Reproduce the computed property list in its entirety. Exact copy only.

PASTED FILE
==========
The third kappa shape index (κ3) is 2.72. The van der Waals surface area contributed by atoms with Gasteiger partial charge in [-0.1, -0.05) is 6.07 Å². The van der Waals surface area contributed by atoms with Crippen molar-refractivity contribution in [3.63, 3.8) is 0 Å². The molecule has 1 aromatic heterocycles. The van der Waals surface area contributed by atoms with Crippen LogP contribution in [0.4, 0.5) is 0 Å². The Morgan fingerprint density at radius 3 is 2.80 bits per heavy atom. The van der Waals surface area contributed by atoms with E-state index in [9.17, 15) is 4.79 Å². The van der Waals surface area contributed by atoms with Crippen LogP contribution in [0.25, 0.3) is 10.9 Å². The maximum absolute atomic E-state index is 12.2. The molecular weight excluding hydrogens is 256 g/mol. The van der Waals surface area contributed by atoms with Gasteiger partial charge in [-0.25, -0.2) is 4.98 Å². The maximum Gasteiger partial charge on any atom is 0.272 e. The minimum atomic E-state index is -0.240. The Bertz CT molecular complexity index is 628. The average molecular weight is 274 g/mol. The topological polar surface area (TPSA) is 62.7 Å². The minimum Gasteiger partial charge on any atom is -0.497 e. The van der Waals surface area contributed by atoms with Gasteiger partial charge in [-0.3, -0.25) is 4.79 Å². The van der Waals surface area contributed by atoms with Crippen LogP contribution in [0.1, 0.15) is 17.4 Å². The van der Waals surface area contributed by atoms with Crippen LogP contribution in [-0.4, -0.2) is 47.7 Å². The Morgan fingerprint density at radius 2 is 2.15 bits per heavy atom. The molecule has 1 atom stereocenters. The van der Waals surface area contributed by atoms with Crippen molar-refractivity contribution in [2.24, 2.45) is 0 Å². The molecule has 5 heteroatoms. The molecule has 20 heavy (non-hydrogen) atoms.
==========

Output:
The third kappa shape index (κ3) is 2.72. The van der Waals surface area contributed by atoms with Gasteiger partial charge in [-0.1, -0.05) is 6.07 Å². The van der Waals surface area contributed by atoms with Crippen molar-refractivity contribution in [3.63, 3.8) is 0 Å². The molecule has 1 aromatic heterocycles. The van der Waals surface area contributed by atoms with Crippen LogP contribution in [0.4, 0.5) is 0 Å². The Morgan fingerprint density at radius 3 is 2.80 bits per heavy atom. The van der Waals surface area contributed by atoms with E-state index in [9.17, 15) is 4.79 Å². The van der Waals surface area contributed by atoms with Crippen LogP contribution in [0.25, 0.3) is 10.9 Å². The maximum absolute atomic E-state index is 12.2. The molecular weight excluding hydrogens is 256 g/mol. The van der Waals surface area contributed by atoms with Gasteiger partial charge in [-0.25, -0.2) is 4.98 Å². The maximum Gasteiger partial charge on any atom is 0.272 e. The minimum atomic E-state index is -0.240. The Bertz CT molecular complexity index is 628. The average molecular weight is 274 g/mol. The topological polar surface area (TPSA) is 62.7 Å². The minimum Gasteiger partial charge on any atom is -0.497 e. The van der Waals surface area contributed by atoms with Gasteiger partial charge in [-0.3, -0.25) is 4.79 Å². The van der Waals surface area contributed by atoms with Crippen LogP contribution in [0.1, 0.15) is 17.4 Å². The van der Waals surface area contributed by atoms with Crippen LogP contribution in [-0.4, -0.2) is 47.7 Å². The Morgan fingerprint density at radius 2 is 2.15 bits per heavy atom. The molecule has 1 atom stereocenters. The van der Waals surface area contributed by atoms with Crippen molar-refractivity contribution in [2.24, 2.45) is 0 Å². The molecule has 5 heteroatoms. The molecule has 20 heavy (non-hydrogen) atoms.